Nevermind the music, let’s judge this iconic album by its cover


Nevermind the music, let’s judge this iconic album by its cover

This is the story of one of the greatest rock albums ever made

Neil McCormick

Nirvana released only three albums during the short life of their leader, Kurt Cobain. The group’s impact was phenomenal, rebooting rock with a primal power that restored guitar music’s standing as an artistic, generational and commercial force. But it came at a terrible cost to Cobain himself, who died by his own hand in April 1994, aged 27.

The covers of those three albums tell a story in themselves. Nirvana rose in the age of the CD, when the most effective covers essayed conceptual and graphic simplicity to adapt to a shrunken packaging space, down from vinyl’s 12-inch square to less than 5” x 5”.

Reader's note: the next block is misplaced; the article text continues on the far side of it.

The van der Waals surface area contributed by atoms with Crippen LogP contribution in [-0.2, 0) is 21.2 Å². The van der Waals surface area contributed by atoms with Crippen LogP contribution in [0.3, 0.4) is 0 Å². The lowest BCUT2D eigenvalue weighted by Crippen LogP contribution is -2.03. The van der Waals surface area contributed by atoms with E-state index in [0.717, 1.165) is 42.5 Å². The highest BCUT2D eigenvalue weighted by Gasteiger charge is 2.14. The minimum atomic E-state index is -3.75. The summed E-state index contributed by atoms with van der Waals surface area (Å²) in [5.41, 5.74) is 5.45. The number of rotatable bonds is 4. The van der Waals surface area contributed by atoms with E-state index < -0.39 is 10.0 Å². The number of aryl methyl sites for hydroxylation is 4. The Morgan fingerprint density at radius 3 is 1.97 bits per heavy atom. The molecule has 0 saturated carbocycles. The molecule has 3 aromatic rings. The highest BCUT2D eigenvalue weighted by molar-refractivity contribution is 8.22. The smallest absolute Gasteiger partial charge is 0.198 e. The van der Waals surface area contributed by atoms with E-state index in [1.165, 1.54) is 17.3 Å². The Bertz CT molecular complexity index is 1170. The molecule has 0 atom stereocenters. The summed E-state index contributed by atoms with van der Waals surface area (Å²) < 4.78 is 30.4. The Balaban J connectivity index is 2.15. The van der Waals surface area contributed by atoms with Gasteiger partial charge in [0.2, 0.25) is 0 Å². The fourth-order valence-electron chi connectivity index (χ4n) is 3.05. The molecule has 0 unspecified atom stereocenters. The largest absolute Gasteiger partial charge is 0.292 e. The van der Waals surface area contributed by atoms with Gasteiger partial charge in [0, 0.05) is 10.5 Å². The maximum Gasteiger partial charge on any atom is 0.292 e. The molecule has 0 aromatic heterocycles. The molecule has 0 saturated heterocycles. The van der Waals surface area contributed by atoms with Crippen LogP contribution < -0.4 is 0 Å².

Released on American independent label Sub Pop in 1989, Nirvana’s debut, Bleach, features a black-and-white negative image of a frenetic live shot, laid out with a cheap and nasty punk feel reflecting the raw aesthetic of the nascent Seattle grunge scene. The Onyx typeface was chosen simply because it was already installed in the typesetting machine at free local paper The Rocket, where designer Lisa Orth worked. By the time of Nirvana’s final studio album, 1993’s In Utero, on major label Geffen, that cheap logo had become a global brand, much to the confusion of conflicted singer, guitarist and songwriter Cobain. “We’re so trendy, we can’t even escape ourselves,” he complained as Nirvana’s anti-establishment, emotionally nihilistic rock became the soundtrack of the times. In Utero’s provocative cover depicted an anatomical model with angel wings, its visible internal organs creating a graphic image of physical and emotional exposure. The album’s working title was I Hate Myself and I Want to Die...

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